What's the draw:
Located a dangerous-to-this-writer's-wallet distance from a Le Creuset shop on Upper Street, Terra Rossa is an Italian restaurant intent on delivering a taste of Puglia to Islington's bistro-hardened battalion of yummy mummies. Holding its roots in Italy's heel, Puglian cuisine takes inspiration from the traditional cucina povera (or "poor kitchen") style of cooking, transforming humble ingredients into dishes greater than the sum of their parts. Terra Rossa keeps that custom alive but brings with it a stiletto-sharp service you won't get eating at your nonna's.
What to drink:
Terra Rossa's lengthy wine list encompasses many fine bottles from both Puglia and other regions dotted across Italy's verdant vino landscape. In contrast to that almost overwhelming selection, there were but two Italian beers on tap. We ordered a pair of those frosty pints for our midweek meal. Taranta, a top-fermented amber beer, was welcomed with open arms. Intriguingly spiced with local peppers, the beverage was both familiar and foreign: a Doom Bar that's returned from its year abroad in Italy fluent in the language with its arms wrapped around a real bella donna. The Agricola, on the other hand, was a sweet and malty light lager with a body as round and pleasant as Mr Blobby. Both beers paired excellently with pizza and pasta.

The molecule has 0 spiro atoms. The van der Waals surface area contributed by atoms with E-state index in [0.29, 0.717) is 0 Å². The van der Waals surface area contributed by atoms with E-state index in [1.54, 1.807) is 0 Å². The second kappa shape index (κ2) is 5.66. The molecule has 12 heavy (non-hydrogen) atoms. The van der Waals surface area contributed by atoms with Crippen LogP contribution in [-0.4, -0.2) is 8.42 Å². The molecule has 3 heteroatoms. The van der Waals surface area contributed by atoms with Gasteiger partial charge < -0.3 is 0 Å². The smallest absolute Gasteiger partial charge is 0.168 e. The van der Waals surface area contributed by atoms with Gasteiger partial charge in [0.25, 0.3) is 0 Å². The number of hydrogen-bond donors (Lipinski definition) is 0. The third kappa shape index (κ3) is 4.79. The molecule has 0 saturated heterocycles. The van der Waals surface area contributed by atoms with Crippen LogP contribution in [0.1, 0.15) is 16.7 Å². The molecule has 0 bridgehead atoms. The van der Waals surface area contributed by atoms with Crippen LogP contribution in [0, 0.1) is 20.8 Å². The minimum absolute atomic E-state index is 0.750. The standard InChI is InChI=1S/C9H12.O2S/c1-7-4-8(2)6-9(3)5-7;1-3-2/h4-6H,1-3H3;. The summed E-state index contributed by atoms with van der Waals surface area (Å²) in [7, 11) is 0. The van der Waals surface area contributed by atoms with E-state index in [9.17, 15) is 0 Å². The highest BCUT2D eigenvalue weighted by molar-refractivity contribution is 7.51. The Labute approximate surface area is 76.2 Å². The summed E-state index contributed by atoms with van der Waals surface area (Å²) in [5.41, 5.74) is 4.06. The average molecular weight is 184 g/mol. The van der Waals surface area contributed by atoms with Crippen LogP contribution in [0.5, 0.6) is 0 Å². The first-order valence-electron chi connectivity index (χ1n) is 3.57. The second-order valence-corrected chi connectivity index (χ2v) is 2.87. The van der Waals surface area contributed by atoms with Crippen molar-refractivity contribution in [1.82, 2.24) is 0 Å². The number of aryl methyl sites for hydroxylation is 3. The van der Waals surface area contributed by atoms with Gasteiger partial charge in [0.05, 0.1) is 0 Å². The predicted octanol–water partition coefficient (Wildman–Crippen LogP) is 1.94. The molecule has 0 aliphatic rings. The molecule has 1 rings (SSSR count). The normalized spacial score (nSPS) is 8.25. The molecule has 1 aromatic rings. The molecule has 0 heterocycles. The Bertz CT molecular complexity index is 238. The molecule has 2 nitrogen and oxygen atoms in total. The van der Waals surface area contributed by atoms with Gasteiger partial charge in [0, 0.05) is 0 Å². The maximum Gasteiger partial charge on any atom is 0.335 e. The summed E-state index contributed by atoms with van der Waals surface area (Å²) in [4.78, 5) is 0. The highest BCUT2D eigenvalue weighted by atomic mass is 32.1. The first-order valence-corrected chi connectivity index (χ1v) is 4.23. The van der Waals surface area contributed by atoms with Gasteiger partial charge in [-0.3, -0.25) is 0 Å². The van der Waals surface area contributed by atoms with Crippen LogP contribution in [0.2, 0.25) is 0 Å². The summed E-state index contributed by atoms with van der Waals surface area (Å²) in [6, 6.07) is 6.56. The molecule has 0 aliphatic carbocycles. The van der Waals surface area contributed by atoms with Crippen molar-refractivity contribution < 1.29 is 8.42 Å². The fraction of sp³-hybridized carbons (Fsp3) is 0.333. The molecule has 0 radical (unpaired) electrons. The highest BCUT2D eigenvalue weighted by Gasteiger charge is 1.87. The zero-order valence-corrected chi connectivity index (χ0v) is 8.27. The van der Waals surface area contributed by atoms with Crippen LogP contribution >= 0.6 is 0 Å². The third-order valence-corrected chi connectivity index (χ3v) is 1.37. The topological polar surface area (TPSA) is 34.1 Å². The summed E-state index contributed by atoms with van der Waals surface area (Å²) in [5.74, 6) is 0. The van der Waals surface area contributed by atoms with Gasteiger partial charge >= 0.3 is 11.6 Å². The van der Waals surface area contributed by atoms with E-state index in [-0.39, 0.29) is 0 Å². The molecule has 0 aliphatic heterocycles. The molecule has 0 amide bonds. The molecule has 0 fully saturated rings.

What to eat:
You'd be remiss not to start with the parmigiana. Thinly sliced and fried aubergines are layered with tomato sauce and mozzarella before being baked in the oven till they reach melted mozza perfection. It's a dish that often becomes a homogenous mush in the wrong hands but, in Terra Rossa's trusty rustic mitts, each layer is able to be forked apart with ease, packing ample amounts of smoky auby flavour. Fave e cicoria also shines; the bean purée comes decked out with a tumbleweed of wild chicory and has more in common with pillowy garlic mashed potatoes than it does with dense and grainy supermarket beans.
Pasta and pizza are the ticket when it comes to your mains selection and we're confident in saying that the paccheri al ragu di mare is the restaurant's undeniable hero dish. Sweet minced octopus ragu, seasoned well with black pepper, parsley and an array of Italian herbs, coats toothsome tubes of paccheri like a suit of armour. Or a really nice suede jacket. Pizza-wise, the Bologna (mozzarella, smoked scamorza, pistachio, parmesan, and mortadella) hits the spot, too. If you've got room for dessert – and God knows, we always do – the tiramisu's homemade mascarpone and coffee-soaked savoiardi biscuits fulfil pretty much every criterion of "tasty".
Plates of pasta from £12.5, pints of beer from £5.90; 139 Upper Street, N1 1QP; terrarossa-restaurant.co.uk